• Sudoku Challenge: A board-game version of the popular puzzle, this game does not include predetermined set-ups, so playing with other people makes each game different. Players place numbered tiles and collect points. The box also includes a Zoodoku version for the kids.

• The Crazy Mixed Up Zoo: A memory/switching game that involves turning over zoo animal cards, mixing them up and guessing the changes. The person who makes the best monkey sound gets to start the game.

• Sneaks: In this variation on the old spoons game, players pass around cards until they get a set, then they grab a little sneaker from the pile. The object is to become the "sole" survivor.

TRIVIA:

Ever since the original Trivial Pursuit, trivia games have been popular. Here's a look at some of the newest ones:

• Trivial Pursuit Totally '80s: Remember hot-pink leg warmers, slap bracelets and the moonwalk? This game offers a gnarly walk down memory lane as, following the standard Trivial Pursuit formula, you collect wedges in various categories. Totally tubular!

• Game of Knowledge: With separate questions for kids and adults, this is a game for the whole family. Questions cover six categories from "Our World" to "The Media," "Science" and beyond. From University Games.

• The Worst Case Scenario — Game of Surviving Life: Based on the "Worst Case Scenario Survival Handbooks," this offering from University Games guides players through a lifetime of sticky situations. You may learn how to stop an overflowing toilet, handle a romantic breakup or deal with an earthquake.

(Omitted section concerning Trivial Pursuit)

The only 10 games you'll ever need

1. Card Games Around the World: a standard deck of cards
2. Chess: a traditional game
3. Ticket to Ride: a gateway game
4. Goa: a gamers' game
5. Ra: an auction game
6. For Sale: a card game/filler
7. Nexus Ops: a multiplayer conflict game
8. Loopin' Louie: a kids' game
9. Bausack: a dexterity game
10. Time's Up: a party game
Optional extras:
11. Lost Cities: a non-war game for 2
12. Commands & Colors: Ancients: a war game
13. HeroQuest: a dungeon crawl
14. Lord of the Rings: a co-operative game
15. Werewolf: a game for many players
To get names of similar games, comments on these games and other information about them — and every other game out there — visit www.boardgamegeek.com.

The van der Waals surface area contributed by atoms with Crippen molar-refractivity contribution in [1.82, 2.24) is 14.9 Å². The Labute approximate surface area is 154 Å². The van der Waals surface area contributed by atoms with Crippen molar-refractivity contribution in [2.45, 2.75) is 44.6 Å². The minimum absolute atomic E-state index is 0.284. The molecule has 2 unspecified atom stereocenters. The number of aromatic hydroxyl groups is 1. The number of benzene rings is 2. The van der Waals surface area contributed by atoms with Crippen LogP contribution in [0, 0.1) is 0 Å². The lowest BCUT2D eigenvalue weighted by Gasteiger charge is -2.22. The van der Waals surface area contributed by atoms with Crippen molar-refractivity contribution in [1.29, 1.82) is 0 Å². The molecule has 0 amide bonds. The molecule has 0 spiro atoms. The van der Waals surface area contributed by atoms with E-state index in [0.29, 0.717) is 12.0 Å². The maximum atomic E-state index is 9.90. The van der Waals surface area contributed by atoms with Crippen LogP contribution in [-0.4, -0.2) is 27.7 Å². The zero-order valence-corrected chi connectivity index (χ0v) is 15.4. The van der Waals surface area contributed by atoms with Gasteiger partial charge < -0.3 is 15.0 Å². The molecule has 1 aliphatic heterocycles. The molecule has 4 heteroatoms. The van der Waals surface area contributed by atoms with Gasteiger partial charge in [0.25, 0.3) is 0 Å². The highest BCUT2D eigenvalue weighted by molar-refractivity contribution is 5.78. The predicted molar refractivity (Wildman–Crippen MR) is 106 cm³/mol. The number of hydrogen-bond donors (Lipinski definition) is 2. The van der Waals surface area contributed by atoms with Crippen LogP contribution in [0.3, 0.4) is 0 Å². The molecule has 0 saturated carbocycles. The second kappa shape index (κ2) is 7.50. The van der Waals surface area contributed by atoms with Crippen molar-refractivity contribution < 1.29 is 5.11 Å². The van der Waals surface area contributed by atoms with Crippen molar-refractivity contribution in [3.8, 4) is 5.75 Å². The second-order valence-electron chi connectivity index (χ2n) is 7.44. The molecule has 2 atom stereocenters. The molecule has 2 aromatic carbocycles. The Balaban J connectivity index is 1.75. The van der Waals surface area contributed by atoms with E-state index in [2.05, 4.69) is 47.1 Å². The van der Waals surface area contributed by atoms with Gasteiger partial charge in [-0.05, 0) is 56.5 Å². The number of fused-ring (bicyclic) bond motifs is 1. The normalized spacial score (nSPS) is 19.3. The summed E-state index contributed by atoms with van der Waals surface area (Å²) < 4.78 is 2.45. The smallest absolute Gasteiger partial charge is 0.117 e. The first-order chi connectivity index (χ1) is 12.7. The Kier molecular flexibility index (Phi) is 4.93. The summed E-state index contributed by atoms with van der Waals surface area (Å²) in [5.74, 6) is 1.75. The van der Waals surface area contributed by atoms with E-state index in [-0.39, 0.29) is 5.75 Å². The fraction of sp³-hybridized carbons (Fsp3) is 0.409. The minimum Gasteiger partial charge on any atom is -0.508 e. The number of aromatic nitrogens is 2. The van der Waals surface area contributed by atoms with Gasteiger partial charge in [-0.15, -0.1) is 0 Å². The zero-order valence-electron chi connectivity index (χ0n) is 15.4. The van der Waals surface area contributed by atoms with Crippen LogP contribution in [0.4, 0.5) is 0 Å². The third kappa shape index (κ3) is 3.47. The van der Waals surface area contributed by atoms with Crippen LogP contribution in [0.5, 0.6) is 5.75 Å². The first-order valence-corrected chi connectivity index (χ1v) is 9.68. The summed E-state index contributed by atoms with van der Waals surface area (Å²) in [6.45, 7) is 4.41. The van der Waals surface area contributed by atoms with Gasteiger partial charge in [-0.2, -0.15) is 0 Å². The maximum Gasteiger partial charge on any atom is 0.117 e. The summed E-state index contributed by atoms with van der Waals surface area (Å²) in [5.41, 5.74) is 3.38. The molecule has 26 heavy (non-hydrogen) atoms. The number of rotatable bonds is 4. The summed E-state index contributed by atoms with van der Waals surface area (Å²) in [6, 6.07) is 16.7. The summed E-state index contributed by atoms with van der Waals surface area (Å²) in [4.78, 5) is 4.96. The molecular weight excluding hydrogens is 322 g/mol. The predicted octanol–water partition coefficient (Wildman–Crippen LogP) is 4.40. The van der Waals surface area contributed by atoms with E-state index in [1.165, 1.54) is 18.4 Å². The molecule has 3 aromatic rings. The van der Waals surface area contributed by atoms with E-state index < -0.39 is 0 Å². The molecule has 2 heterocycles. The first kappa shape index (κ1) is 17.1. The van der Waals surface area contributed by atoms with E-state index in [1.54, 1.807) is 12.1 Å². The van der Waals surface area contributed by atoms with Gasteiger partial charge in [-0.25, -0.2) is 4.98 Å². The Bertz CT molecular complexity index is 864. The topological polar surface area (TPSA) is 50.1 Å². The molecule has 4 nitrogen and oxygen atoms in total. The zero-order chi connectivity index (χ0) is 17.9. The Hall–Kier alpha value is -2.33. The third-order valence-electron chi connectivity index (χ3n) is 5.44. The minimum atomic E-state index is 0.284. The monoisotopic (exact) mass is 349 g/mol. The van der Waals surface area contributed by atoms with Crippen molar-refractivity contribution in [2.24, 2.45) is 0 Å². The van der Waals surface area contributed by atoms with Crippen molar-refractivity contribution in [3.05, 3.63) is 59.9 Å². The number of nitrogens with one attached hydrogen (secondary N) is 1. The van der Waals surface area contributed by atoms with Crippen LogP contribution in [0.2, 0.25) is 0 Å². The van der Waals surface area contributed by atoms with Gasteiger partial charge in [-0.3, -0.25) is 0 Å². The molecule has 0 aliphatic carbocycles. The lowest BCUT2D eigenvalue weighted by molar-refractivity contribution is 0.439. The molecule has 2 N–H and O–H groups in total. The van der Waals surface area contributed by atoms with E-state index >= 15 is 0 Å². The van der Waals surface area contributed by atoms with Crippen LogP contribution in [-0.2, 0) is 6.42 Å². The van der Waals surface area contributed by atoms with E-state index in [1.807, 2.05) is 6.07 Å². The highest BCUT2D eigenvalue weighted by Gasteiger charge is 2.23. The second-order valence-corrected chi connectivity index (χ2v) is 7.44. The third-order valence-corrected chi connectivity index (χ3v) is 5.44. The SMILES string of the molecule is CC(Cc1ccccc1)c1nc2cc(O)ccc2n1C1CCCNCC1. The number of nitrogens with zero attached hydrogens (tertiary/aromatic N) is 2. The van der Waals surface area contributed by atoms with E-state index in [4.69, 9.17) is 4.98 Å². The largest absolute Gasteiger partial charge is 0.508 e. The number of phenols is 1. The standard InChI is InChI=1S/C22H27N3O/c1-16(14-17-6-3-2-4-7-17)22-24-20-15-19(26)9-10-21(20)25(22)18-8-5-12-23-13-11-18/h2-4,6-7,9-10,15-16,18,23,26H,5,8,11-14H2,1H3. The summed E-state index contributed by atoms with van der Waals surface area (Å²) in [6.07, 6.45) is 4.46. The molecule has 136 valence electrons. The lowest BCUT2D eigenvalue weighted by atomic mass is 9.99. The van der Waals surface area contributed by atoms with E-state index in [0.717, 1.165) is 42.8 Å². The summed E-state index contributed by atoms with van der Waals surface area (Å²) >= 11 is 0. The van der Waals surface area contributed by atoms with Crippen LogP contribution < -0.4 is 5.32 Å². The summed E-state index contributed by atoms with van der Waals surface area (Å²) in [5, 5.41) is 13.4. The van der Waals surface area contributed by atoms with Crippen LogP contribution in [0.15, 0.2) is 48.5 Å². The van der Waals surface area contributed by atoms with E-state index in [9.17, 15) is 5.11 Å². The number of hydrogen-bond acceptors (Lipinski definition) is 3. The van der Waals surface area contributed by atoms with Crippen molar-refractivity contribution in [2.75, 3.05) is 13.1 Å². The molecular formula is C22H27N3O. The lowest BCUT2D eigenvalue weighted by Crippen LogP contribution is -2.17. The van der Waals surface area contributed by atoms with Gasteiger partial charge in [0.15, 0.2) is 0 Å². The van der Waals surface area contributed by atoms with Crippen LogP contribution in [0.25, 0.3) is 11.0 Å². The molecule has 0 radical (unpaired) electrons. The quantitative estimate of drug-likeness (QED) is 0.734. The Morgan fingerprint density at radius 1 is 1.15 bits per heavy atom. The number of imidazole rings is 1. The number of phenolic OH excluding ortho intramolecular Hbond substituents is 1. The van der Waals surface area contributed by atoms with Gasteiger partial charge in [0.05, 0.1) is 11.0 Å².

— Compiled by Tony Ackroydof www.boardgamegeek.com






 
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Gert Corthout
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Nice article. It seems one learns something new every day:
Quote:
• Simply Catan: Settlers of Catan is one of the most popular of the Euro-style games, but it is rather complex. This version simplifies things.



???
 
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gert_c wrote:
Nice article. It seems one learns something new every day:
Quote:
• Simply Catan: Settlers of Catan is one of the most popular of the Euro-style games, but it is rather complex. This version simplifies things.



???


Settlers of Catan is commonly thought as complex simply because for non-gamers, the rules are deceptively difficult for what is an extremely simple game. Still, calling it "rather complex" is somewhat of an overstatement.
 
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Gert Corthout
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OldestManOnMySpace wrote:

Settlers of Catan is commonly thought as complex simply because for non-gamers, the rules are deceptively difficult for what is an extremely simple game. Still, calling it "rather complex" is somewhat of an overstatement.

Strange, of all the non-gamer people I've ever played Catan with, ranging from factory workers to PhD students, everybody always agreed the basic rules are very simple after their first game...